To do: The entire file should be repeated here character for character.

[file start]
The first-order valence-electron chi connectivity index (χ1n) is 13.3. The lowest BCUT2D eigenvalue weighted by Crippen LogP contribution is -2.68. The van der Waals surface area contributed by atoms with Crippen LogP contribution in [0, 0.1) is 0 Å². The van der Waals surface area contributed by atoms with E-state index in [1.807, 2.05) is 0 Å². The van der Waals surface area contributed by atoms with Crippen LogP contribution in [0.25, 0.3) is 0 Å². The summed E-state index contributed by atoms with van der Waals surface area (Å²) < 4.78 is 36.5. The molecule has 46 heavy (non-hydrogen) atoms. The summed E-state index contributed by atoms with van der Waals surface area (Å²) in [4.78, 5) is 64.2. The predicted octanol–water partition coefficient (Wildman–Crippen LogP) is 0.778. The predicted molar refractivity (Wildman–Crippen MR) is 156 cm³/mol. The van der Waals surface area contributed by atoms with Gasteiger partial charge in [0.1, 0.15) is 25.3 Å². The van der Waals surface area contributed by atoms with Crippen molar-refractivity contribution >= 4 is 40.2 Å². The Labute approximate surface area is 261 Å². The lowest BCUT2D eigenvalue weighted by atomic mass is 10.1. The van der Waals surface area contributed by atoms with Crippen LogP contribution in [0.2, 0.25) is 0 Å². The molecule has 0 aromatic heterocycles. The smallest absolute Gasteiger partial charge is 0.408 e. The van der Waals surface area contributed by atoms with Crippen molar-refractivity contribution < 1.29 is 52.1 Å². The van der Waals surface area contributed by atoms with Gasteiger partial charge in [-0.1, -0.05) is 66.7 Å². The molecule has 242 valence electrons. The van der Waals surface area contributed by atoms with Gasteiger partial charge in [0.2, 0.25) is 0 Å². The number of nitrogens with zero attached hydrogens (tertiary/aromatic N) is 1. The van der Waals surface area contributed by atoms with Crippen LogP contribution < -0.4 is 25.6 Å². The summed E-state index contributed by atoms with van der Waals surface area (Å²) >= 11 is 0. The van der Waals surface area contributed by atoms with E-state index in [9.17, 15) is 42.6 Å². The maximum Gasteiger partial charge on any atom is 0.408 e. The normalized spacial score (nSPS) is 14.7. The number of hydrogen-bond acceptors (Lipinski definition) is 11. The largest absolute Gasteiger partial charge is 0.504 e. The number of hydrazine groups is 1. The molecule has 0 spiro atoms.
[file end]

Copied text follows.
The first-order valence-electron chi connectivity index (χ1n) is 13.3. The lowest BCUT2D eigenvalue weighted by Crippen LogP contribution is -2.68. The van der Waals surface area contributed by atoms with Crippen LogP contribution in [0, 0.1) is 0 Å². The van der Waals surface area contributed by atoms with E-state index in [1.807, 2.05) is 0 Å². The van der Waals surface area contributed by atoms with Crippen LogP contribution in [0.25, 0.3) is 0 Å². The summed E-state index contributed by atoms with van der Waals surface area (Å²) < 4.78 is 36.5. The molecule has 46 heavy (non-hydrogen) atoms. The summed E-state index contributed by atoms with van der Waals surface area (Å²) in [4.78, 5) is 64.2. The predicted octanol–water partition coefficient (Wildman–Crippen LogP) is 0.778. The predicted molar refractivity (Wildman–Crippen MR) is 156 cm³/mol. The van der Waals surface area contributed by atoms with Gasteiger partial charge in [0.1, 0.15) is 25.3 Å². The van der Waals surface area contributed by atoms with Crippen molar-refractivity contribution >= 4 is 40.2 Å². The Labute approximate surface area is 261 Å². The lowest BCUT2D eigenvalue weighted by atomic mass is 10.1. The van der Waals surface area contributed by atoms with Crippen LogP contribution in [0.2, 0.25) is 0 Å². The molecule has 0 aromatic heterocycles. The smallest absolute Gasteiger partial charge is 0.408 e. The van der Waals surface area contributed by atoms with Crippen molar-refractivity contribution < 1.29 is 52.1 Å². The van der Waals surface area contributed by atoms with Gasteiger partial charge in [-0.1, -0.05) is 66.7 Å². The molecule has 242 valence electrons. The van der Waals surface area contributed by atoms with Gasteiger partial charge in [0.2, 0.25) is 0 Å². The number of nitrogens with zero attached hydrogens (tertiary/aromatic N) is 1. The van der Waals surface area contributed by atoms with Crippen LogP contribution < -0.4 is 25.6 Å². The summed E-state index contributed by atoms with van der Waals surface area (Å²) >= 11 is 0. The van der Waals surface area contributed by atoms with E-state index in [9.17, 15) is 42.6 Å². The maximum Gasteiger partial charge on any atom is 0.408 e. The normalized spacial score (nSPS) is 14.7. The number of hydrogen-bond acceptors (Lipinski definition) is 11. The largest absolute Gasteiger partial charge is 0.504 e. The number of hydrazine groups is 1. The molecule has 0 spiro atoms.